But I couldn’t get a hold of someone who runs major banks, so I got a hold of the Chairman of the Federal Reserve instead, and I got a two-hour dinner meeting with Paul Volcker, the former Chairman. He had just come off duty. I got two hours through a wacky conversation on Reddit of all places. Someone posted “Hey, I donated a bunch of money and now I have a private meeting with Paul Volcker, but I’m going to be out of the country. Who’s got the most interesting question to ask him?” The responses were just like, snarky response, snarky response, snarky response. And I was like, “So robots are making stuff and it seems like the amount of labor necessary to produce all the things is reducing over time. And yet the amount of stuff is increasing over time, so what’s the plan? This seems like an issue.”

It turns out it was a real prompt, and I was the only one who made a serious response. And so I was just gifted this meeting in Boston with Paul Volcker. So I asked the question. “What’s the plan, man? I’m a little nervous. This seems not stable. This seems actively unstable.” And Paul Volcker’s response was classic. “It’s the most important question that nobody wants to talk about.” That’s it! That was it! Done. Never addressed. Didn’t further address it.

So there isn’t a plan. There is, officially, not a plan. The plan is, that whatever happens, happens. That was basically the end of my entrepreneurial period. That was really the shifting point for me. 

Maeve Condron: Wow. I’ve got just a few more questions here. Is there any advice you would give to Bancroft students?

Mr. Harrington: Probably the most valuable advice I would’ve given myself in high school is don’t ignore the humanities side while you’re studying engineering. Engineering is important, but if you don’t have a contextual framing for it, you can end up in a place where, once you do start paying attention to the philosophical framing, you won’t like where you are.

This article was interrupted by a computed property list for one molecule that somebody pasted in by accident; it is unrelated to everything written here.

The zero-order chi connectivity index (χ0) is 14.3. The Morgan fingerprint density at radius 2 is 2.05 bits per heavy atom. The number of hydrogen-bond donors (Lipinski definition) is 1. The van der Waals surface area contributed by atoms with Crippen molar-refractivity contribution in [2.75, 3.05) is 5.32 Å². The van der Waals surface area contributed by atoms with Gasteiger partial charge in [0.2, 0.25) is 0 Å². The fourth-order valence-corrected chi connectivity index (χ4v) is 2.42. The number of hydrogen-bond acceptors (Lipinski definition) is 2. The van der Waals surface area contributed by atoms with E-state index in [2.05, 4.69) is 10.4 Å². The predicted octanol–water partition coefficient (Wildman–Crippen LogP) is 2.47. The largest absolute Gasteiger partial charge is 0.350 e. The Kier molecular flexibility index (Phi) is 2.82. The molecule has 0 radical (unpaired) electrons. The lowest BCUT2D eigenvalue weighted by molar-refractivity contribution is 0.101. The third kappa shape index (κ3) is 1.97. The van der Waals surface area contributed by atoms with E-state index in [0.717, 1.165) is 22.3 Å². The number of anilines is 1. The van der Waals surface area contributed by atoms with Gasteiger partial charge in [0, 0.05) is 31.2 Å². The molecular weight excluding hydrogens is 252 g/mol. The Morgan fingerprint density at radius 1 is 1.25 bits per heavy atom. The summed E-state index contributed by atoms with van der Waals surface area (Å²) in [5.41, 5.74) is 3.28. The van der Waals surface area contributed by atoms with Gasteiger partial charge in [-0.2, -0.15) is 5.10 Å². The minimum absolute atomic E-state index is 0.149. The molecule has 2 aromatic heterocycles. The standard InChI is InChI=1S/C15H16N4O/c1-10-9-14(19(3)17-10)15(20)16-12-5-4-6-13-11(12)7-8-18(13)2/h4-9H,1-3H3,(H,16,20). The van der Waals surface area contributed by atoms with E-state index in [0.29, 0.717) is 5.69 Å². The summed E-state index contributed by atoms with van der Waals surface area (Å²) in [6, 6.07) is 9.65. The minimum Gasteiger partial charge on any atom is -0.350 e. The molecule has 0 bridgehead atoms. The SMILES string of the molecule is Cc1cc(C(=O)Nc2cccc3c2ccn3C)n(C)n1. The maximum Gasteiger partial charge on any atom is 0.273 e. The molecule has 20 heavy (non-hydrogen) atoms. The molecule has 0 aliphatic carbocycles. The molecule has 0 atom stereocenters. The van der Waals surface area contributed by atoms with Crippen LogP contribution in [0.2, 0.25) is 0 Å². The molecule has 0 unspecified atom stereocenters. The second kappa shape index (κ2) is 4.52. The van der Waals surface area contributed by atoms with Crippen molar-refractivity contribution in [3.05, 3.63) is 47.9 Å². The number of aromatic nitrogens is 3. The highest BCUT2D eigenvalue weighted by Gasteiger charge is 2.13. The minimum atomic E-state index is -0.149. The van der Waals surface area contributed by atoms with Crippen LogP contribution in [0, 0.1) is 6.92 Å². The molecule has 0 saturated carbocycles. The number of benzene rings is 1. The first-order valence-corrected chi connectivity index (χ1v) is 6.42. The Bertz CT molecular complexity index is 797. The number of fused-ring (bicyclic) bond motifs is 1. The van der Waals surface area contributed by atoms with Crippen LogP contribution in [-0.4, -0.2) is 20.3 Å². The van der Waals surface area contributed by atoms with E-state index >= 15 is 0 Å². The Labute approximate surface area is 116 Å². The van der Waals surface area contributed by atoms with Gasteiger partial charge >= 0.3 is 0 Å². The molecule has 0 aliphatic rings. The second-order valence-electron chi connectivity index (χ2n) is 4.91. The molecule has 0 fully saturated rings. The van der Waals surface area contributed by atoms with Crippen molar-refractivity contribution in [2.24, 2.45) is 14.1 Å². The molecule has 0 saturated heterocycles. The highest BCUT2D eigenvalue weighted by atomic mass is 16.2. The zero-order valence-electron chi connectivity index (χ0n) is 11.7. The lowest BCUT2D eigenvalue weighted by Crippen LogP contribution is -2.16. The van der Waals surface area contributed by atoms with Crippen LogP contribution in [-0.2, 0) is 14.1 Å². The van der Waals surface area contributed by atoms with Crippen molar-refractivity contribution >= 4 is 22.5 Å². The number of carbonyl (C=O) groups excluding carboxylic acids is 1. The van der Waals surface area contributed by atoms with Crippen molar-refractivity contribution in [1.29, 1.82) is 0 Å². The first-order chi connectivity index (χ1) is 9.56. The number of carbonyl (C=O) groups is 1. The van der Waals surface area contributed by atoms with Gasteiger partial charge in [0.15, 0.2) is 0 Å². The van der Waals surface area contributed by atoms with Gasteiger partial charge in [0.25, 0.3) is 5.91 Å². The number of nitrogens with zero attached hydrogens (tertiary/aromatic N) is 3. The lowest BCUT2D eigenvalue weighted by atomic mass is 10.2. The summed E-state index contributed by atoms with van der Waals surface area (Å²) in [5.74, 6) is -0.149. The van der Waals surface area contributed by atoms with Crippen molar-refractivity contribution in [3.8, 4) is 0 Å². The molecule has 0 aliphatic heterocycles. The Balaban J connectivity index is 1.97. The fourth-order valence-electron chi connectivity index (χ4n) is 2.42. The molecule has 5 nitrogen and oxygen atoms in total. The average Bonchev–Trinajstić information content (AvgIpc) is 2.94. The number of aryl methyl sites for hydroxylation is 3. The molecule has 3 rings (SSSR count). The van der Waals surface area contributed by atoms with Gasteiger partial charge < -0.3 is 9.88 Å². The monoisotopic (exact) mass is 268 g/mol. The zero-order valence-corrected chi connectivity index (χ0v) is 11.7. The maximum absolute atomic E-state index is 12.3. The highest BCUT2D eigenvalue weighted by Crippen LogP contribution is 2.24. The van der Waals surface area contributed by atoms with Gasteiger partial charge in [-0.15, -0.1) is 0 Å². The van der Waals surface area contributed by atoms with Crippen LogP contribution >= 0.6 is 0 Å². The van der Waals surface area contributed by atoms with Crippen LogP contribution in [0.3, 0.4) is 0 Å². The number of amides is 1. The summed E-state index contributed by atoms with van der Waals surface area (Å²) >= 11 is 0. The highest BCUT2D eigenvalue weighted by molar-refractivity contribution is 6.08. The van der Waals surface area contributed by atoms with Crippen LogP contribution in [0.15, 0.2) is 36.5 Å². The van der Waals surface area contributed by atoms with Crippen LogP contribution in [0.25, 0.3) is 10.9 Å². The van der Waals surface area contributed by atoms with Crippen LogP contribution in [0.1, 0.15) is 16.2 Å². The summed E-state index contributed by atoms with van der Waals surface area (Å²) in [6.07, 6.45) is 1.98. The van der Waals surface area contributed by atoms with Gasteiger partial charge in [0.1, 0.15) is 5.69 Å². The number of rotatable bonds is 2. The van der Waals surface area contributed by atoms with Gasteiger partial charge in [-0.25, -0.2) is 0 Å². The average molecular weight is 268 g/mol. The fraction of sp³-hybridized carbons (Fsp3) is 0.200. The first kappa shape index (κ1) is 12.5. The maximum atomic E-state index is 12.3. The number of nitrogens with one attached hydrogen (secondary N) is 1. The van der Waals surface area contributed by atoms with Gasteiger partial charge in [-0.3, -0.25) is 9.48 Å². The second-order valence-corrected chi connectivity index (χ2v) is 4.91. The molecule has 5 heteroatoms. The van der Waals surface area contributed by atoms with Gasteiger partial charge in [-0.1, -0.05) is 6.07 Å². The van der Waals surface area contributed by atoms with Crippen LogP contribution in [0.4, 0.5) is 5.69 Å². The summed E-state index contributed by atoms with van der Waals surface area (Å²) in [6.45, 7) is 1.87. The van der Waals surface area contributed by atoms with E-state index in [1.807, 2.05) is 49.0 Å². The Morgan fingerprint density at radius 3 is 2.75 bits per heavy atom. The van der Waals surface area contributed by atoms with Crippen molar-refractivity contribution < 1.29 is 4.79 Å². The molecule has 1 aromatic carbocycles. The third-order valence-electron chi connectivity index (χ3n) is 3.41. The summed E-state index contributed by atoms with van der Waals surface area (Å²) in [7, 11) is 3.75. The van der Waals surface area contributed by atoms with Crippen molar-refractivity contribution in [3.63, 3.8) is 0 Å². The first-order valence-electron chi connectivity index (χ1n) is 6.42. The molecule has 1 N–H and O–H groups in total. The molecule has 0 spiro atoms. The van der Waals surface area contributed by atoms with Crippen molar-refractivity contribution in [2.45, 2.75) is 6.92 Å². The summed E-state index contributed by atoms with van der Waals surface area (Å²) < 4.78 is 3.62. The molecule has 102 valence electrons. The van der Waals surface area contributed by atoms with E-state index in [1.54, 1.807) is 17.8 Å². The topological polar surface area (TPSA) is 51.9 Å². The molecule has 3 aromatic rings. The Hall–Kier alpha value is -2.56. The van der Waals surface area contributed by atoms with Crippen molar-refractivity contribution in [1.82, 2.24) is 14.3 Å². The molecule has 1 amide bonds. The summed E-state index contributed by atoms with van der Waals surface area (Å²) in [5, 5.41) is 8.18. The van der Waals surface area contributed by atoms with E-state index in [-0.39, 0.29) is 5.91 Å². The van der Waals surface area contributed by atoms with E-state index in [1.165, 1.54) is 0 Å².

Engineering has a lot of stuff, but engineering doesn’t make any decisions in the world. Not a single one. Everything is made with business decisions. If you don’t understand what those decisions are and how they’re made, you can end up in some really weird places. So, pay very close attention to philosophy.

What do you believe, and why do you believe it? How did you come to that knowledge that you think you have? If you have a belief, make sure you understand not only your own argument but the counterarguments. If you’re gonna read John Locke, you should read Thomas Hobbes too. It’s important to understand what something is to know you don’t believe it. If you think you don’t believe something, read it. Read it all the way through and make sure you’re not just misunderstanding it and disliking your misunderstanding.